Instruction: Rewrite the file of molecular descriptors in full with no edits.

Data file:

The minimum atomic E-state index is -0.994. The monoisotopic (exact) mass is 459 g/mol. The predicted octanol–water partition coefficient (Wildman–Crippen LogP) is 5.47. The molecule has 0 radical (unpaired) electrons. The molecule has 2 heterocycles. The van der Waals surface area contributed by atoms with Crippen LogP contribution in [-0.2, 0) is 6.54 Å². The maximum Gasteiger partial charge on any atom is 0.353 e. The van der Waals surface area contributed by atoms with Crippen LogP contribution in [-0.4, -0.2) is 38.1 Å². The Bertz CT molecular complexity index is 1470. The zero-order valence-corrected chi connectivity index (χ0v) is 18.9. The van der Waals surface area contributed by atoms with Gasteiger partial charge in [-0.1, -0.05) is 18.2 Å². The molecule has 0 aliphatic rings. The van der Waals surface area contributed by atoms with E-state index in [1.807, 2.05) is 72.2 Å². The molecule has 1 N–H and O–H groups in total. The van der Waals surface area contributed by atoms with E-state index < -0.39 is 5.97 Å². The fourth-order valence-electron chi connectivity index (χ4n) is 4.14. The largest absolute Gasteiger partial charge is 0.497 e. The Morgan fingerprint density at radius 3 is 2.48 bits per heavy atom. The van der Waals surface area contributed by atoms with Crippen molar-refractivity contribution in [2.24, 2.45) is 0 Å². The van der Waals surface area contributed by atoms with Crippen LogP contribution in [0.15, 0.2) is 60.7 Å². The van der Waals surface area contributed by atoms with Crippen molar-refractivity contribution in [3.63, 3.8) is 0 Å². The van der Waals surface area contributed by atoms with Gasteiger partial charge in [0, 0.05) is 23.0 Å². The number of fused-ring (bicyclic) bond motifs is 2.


The minimum atomic E-state index is -0.994. The monoisotopic (exact) mass is 459 g/mol. The predicted octanol–water partition coefficient (Wildman–Crippen LogP) is 5.47. The molecule has 0 radical (unpaired) electrons. The molecule has 2 heterocycles. The van der Waals surface area contributed by atoms with Crippen LogP contribution in [-0.2, 0) is 6.54 Å². The maximum Gasteiger partial charge on any atom is 0.353 e. The van der Waals surface area contributed by atoms with Crippen LogP contribution in [-0.4, -0.2) is 38.1 Å². The Bertz CT molecular complexity index is 1470. The zero-order valence-corrected chi connectivity index (χ0v) is 18.9. The van der Waals surface area contributed by atoms with Gasteiger partial charge in [-0.1, -0.05) is 18.2 Å². The molecule has 0 aliphatic rings. The van der Waals surface area contributed by atoms with E-state index in [1.807, 2.05) is 72.2 Å². The molecule has 1 N–H and O–H groups in total. The van der Waals surface area contributed by atoms with E-state index < -0.39 is 5.97 Å². The fourth-order valence-electron chi connectivity index (χ4n) is 4.14. The largest absolute Gasteiger partial charge is 0.497 e. The Morgan fingerprint density at radius 3 is 2.48 bits per heavy atom. The van der Waals surface area contributed by atoms with Crippen molar-refractivity contribution in [2.24, 2.45) is 0 Å². The van der Waals surface area contributed by atoms with Crippen LogP contribution in [0.15, 0.2) is 60.7 Å². The van der Waals surface area contributed by atoms with Crippen molar-refractivity contribution in [3.63, 3.8) is 0 Å². The van der Waals surface area contributed by atoms with Gasteiger partial charge in [0, 0.05) is 23.0 Å². The number of fused-ring (bicyclic) bond motifs is 2.